If you don't agree, we're taking you into custardy
Oh custard, how do we love thee? Let us count the ways...
Whether tarted up in the Bake Off tent, dolloped lavishly on to your Nan's trifle, baked into biscuit form or just served neat in a bowl with a blanket over your knees, there is no denying that custard is the ultimate comfort condiment. No seriously, stop denying it. We're not listening. Cut us open and we bleed custard.
As well as being the sweet golden petrol on which our nation runs, the rest of the world has conquered custard in countless beautiful ways, too. But who wins? Does the crème brûlée trump the Manchester tart? Can our wobbly egg custard beat the Portuguese nata... or nada? There's only one way to find out.
SPLURGE GUNS! No, sorry – a definitive list.
12. Frozen custard
For any custard lover, this stuff sounds nothing short of magical. “It’s custard, but ice cold and solid! WHY have we never thought of this?!” we squealed when Shake Shack landed on UK shores and started flogging its sweet wares. Frozen custard was mixed into shakes, loaded with pretzels, drizzled with peanut-butter sauce. It was the most exciting thing to happen in the pudding world since people started putting bacon in cake.
Until, that is, we tried it and realised that 'frozen custard' is basically just ice-cream. That’s all it tastes of. That’s what ice-cream is: custard, but frozen. It’s like calling bread ‘toast sushi’. We've been had.
11. Rhubarb and custard sweets
The flavour’s lovely, the stripes are jolly, and so are the associations with that cartoon cat and dog from the 1970s TV show. In fact, these would rank higher if they didn’t scrape the roof of your mouth so aggressively. Ouch.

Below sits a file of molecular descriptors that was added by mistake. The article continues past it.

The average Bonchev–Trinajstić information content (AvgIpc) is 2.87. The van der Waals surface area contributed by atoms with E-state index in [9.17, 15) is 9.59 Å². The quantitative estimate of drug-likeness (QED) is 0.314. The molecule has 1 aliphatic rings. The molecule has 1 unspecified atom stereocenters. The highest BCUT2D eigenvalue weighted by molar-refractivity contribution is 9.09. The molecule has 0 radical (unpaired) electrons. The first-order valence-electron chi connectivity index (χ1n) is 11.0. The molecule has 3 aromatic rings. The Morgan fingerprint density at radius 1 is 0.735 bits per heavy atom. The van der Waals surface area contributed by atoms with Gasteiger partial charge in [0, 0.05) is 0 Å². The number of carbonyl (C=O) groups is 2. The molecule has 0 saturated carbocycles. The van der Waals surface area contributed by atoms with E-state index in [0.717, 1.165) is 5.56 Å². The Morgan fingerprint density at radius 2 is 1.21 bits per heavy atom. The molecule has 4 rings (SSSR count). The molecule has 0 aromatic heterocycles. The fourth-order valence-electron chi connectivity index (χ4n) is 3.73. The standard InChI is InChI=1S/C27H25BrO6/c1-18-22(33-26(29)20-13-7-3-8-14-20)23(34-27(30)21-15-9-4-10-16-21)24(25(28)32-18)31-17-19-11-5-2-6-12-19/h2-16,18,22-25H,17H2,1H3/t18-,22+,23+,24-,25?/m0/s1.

10. Manchester tart
It might sound like a Coronation Street casting note, but Manchester tart is actually a classic 1980s school-dinner pud, and one of custard's lesser-known vehicles.
Earning a place in the list mainly so we can remind the world it exists, the Mancunian delicacy has somehow never earned the fame of its neighbour the Eccles cake, despite featuring thick custard, pastry, coconut, jam AND a maraschino cherry.
What greater riches could you want in life? We're mad fer it.
9. Île flottante
Let’s be honest, until Bake Off 2013, none of us had actually heard of this bad boy. But now we know that it’s legitimate – classy, even – to eat lumps of meringue floating in a sea of custard, we’ve never looked back.
Technically ‘eggs two ways’, when you think about it, we’d be eating it for breakfast if shaping the quenelles wasn't so fiddly of a morning.
8. Banana custard
So nostalgic it may as well be served in a Teenage Mutant Ninja Turtles lunchbox with the faint smell of cabbage and gym plimsolls in the background, banana custard is comfort food to the power of 10. Fabulous hot or cold, it’s so easy to make that its name is also the entire recipe.
Unless, of course, you’re not a fan of bright-yellow food, in which case it’s probably a scarier prospect than the time the school bully flushed your Pokemon cards down the loo.
7. Egg custard tarts